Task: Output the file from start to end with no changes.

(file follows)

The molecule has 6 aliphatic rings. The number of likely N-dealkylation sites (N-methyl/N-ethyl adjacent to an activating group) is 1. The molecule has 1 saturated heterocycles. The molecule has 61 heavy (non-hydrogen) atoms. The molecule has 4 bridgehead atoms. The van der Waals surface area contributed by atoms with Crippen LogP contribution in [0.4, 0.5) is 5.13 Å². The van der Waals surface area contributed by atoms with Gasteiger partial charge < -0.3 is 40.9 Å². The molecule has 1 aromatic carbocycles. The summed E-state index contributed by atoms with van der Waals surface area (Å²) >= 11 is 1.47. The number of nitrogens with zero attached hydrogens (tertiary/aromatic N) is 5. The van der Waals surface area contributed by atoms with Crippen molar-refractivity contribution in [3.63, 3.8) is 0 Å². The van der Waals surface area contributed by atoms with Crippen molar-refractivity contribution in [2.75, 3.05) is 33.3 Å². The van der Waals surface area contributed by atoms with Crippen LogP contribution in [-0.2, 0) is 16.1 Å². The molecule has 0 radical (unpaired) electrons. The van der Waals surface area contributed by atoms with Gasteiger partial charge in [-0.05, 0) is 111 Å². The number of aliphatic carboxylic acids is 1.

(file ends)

The molecule has 6 aliphatic rings. The number of likely N-dealkylation sites (N-methyl/N-ethyl adjacent to an activating group) is 1. The molecule has 1 saturated heterocycles. The molecule has 61 heavy (non-hydrogen) atoms. The molecule has 4 bridgehead atoms. The van der Waals surface area contributed by atoms with Crippen LogP contribution in [0.4, 0.5) is 5.13 Å². The van der Waals surface area contributed by atoms with Gasteiger partial charge < -0.3 is 40.9 Å². The molecule has 1 aromatic carbocycles. The summed E-state index contributed by atoms with van der Waals surface area (Å²) >= 11 is 1.47. The number of nitrogens with zero attached hydrogens (tertiary/aromatic N) is 5. The van der Waals surface area contributed by atoms with Crippen molar-refractivity contribution in [3.63, 3.8) is 0 Å². The van der Waals surface area contributed by atoms with Crippen molar-refractivity contribution in [2.75, 3.05) is 33.3 Å². The van der Waals surface area contributed by atoms with Crippen LogP contribution in [-0.2, 0) is 16.1 Å². The molecule has 0 radical (unpaired) electrons. The van der Waals surface area contributed by atoms with Gasteiger partial charge in [-0.05, 0) is 111 Å². The number of aliphatic carboxylic acids is 1.